Rules and regulations have improved creating more opportunities for women. In Until the 1970s, women were banned from participating in marathons and girls did not have access to the sporting opportunities offered to boys. But it was founded in 1972 IX. The title prohibits sex-based discrimination at federally funded schools, allowing more women to participate in athletics.

Biden turns 80 and joins the growing ranks of octogenarians who are still working.

Rebecca Rush, 54, an extreme endurance athlete and motivational speaker, has made a career out of pushing her body. Rush's pursuits include rafting, rock climbing and most recently completing the 350-mile Iditarod bike race three years in a row. "It's a desire to fully immerse myself in nature and explore a remote area and see what my body can do," Rush said.

Rebecca Rush runs the Iditarod.

Go

Go

Some older athletes, like 74-year-old Carolyn Hartfield of Atlanta, start after health concerns. "On the last day of my 49th birthday, I had a doctor's appointment and the doctor told me I had prehypertension," she says. "I started going the next day." This led to other activities including basketball, rafting, caving, ziplining and hiking groups.

And some, like Keo Capestani, 86, of Seattle, had to challenge family members' and friends' preconceived notions of what they were capable of. "Our ideas are old, you have to be careful, you have to consider your age," says Capstani, a Cuban immigrant who started bodybuilding at age 60 and now strength trains four days a week.

86-year-old Keo Capestani started bodybuilding at the age of 60. © Vicky Capestany/Vicky Capestany Keo Capestany (86) started bodybuilding at the age of 60. "Our concepts are old, you have to be careful, you have to consider age," said Capestani. © Vicki Kepstani/Vicky Kepstani "Our ideas are old, you have to be careful, consider your age", said Kepstani.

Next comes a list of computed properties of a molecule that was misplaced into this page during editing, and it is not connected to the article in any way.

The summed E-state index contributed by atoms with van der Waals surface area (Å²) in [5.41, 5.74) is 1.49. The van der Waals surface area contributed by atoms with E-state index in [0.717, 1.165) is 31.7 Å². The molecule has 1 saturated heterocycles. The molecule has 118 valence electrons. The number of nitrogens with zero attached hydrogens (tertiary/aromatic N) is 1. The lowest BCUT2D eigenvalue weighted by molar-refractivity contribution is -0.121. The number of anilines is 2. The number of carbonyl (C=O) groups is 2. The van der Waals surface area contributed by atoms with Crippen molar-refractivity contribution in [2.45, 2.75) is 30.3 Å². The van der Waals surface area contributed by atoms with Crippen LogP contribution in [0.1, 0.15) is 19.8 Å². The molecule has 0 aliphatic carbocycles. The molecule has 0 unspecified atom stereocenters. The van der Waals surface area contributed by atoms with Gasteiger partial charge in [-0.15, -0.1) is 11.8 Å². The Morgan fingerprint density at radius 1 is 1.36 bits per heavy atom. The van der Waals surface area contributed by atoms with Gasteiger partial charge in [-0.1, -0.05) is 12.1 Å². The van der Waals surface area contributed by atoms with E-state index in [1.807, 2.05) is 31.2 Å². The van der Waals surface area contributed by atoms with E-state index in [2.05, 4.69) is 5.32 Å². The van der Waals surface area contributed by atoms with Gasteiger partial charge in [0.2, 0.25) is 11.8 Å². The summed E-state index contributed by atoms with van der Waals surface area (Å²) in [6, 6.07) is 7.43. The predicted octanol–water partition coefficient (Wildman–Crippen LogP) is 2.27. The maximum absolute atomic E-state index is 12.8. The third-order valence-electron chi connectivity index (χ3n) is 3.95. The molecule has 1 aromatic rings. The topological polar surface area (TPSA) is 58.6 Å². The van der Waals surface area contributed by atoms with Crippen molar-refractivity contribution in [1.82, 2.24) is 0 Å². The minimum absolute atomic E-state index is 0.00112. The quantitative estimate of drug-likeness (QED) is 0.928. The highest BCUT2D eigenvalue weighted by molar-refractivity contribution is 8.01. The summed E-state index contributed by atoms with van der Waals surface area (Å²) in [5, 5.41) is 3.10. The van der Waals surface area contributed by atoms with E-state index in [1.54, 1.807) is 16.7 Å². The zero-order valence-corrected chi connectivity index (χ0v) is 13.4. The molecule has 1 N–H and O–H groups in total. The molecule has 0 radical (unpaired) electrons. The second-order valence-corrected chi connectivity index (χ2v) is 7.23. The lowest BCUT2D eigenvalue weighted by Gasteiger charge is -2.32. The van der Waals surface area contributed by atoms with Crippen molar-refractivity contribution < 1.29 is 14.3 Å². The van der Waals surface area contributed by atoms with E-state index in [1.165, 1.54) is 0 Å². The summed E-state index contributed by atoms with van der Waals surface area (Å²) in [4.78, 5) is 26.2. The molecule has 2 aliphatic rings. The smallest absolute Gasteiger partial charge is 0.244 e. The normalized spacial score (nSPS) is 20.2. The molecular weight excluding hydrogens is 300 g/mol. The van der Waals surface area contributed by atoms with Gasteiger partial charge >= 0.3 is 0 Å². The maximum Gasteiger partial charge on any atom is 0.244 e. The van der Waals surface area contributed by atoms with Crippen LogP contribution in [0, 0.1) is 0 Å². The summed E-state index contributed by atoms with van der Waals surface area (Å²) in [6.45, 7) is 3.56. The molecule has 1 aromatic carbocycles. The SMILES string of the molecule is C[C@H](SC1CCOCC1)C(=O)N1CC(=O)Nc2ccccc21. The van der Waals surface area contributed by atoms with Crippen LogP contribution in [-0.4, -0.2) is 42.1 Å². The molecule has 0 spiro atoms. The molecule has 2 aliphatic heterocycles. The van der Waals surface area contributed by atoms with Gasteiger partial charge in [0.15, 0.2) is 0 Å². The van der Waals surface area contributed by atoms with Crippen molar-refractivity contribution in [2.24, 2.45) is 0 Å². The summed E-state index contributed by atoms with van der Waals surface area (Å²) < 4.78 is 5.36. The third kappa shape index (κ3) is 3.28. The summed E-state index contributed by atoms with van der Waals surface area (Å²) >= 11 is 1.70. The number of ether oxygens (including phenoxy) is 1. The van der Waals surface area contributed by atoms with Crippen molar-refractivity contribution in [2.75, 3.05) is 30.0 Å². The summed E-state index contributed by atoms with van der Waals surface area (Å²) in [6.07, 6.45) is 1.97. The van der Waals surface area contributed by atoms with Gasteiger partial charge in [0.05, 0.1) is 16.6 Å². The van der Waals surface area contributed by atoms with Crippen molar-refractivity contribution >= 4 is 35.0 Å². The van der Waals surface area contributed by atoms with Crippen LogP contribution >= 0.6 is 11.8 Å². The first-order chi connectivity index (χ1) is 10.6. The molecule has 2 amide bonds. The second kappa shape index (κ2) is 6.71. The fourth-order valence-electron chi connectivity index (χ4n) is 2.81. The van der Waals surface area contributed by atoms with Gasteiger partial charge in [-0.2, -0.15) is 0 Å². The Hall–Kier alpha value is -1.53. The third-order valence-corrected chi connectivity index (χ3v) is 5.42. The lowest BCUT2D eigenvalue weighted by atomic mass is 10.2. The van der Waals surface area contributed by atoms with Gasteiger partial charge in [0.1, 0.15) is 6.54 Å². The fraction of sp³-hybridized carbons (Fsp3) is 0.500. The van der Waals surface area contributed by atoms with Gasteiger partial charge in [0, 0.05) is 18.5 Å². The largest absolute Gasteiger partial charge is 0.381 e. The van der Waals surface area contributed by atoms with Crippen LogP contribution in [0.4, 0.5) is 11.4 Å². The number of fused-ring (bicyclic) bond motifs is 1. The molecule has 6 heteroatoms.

Such attitudes can be self-perpetuating, Cumber said.

"When we have these biases, it hinders us as a group. People start to limit those parameters," he said. But seeing older people at risk or exercising "gives us an opportunity to test our age a little bit and expand what we think is possible."

Jamison learned what was in it for him in the marathon. He was given an IV on a flight from Australia to Dubai when a stomach ailment prevented him from eating for more than four days. In Spain, his feet swelled up and he struggled to fit into running shoes. Her lips turned blue as her sweat soaked clothes froze in Antarctica.

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Endorphins get them, like other runners, by going through protein bars and hand warmers.

"I wasn't going to give up," Jamieson said. But I spanned seven continents.

For 10 to 12 hours last week, he was out in an Arlington loft working as CEO of a firm that advises government agencies on infrastructure financing. After a week off, she returned to her usual routine of running, swimming, gym workouts and CorePower yoga.

Jill Jamieson shows off her marathon tires at her home in Arlington, Washington (Amanda Andrade-Rhodes for The Washington Post) Jill Jamieson shows off her marathon tires at her home in Arlington, Washington (Amanda Andrade-Rhodes for The Washington Post)

His 5-foot-3½ frame perched on a bar stool, Jamieson laid out elaborate plates on the kitchen island, including one representing each continent. It was not something he could have foreseen in his youth.

"Endurance running wasn't really my thing," Jamieson said, but she started running in her late 30s to help ease the stress of her father's Alzheimer's disease. "It was very thoughtful of me," she said. "It helped me control my emotions."

Olympians can be older and younger than you think.

He raised more than $12,000 for the Alzheimer's Association at this year's World Marathon Majors last week, and he plans to keep raising money until he runs another marathon on the glaciers of the North Pole in April. Just a few meters from the Arctic Ocean. Armed guards protect runners from hungry polar bears.